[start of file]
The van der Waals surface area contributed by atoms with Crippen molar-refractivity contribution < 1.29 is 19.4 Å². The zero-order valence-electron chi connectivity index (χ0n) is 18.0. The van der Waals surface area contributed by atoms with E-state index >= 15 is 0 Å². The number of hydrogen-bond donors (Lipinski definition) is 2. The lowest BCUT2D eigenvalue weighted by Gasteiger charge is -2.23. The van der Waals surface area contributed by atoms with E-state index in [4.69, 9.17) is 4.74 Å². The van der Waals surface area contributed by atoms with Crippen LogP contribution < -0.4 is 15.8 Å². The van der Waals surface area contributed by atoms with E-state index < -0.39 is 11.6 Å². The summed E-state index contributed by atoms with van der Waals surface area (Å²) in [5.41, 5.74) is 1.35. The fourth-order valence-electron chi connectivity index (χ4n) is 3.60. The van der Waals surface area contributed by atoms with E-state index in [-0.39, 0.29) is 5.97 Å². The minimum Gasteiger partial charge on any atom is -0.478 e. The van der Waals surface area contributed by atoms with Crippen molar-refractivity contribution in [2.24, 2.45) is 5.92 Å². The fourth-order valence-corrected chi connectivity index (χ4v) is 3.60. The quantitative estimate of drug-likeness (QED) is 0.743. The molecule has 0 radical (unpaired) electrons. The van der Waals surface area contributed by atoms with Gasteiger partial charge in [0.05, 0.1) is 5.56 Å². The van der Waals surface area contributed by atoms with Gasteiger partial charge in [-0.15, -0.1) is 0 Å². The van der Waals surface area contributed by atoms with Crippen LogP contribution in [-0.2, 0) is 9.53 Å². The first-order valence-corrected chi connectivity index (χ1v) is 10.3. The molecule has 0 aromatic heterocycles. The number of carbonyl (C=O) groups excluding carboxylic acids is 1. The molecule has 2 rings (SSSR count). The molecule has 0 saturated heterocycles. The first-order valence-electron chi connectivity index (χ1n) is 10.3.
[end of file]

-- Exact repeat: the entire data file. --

The van der Waals surface area contributed by atoms with Crippen molar-refractivity contribution < 1.29 is 19.4 Å². The zero-order valence-electron chi connectivity index (χ0n) is 18.0. The van der Waals surface area contributed by atoms with E-state index >= 15 is 0 Å². The number of hydrogen-bond donors (Lipinski definition) is 2. The lowest BCUT2D eigenvalue weighted by Gasteiger charge is -2.23. The van der Waals surface area contributed by atoms with E-state index in [4.69, 9.17) is 4.74 Å². The van der Waals surface area contributed by atoms with Crippen LogP contribution < -0.4 is 15.8 Å². The van der Waals surface area contributed by atoms with E-state index < -0.39 is 11.6 Å². The summed E-state index contributed by atoms with van der Waals surface area (Å²) in [5.41, 5.74) is 1.35. The fourth-order valence-electron chi connectivity index (χ4n) is 3.60. The van der Waals surface area contributed by atoms with E-state index in [-0.39, 0.29) is 5.97 Å². The minimum Gasteiger partial charge on any atom is -0.478 e. The van der Waals surface area contributed by atoms with Crippen molar-refractivity contribution in [2.24, 2.45) is 5.92 Å². The fourth-order valence-corrected chi connectivity index (χ4v) is 3.60. The quantitative estimate of drug-likeness (QED) is 0.743. The molecule has 0 radical (unpaired) electrons. The van der Waals surface area contributed by atoms with Gasteiger partial charge in [0.05, 0.1) is 5.56 Å². The van der Waals surface area contributed by atoms with Gasteiger partial charge in [-0.15, -0.1) is 0 Å². The van der Waals surface area contributed by atoms with Crippen LogP contribution in [-0.2, 0) is 9.53 Å². The first-order valence-corrected chi connectivity index (χ1v) is 10.3. The molecule has 0 aromatic heterocycles. The number of carbonyl (C=O) groups excluding carboxylic acids is 1. The molecule has 2 rings (SSSR count). The molecule has 0 saturated heterocycles. The first-order valence-electron chi connectivity index (χ1n) is 10.3.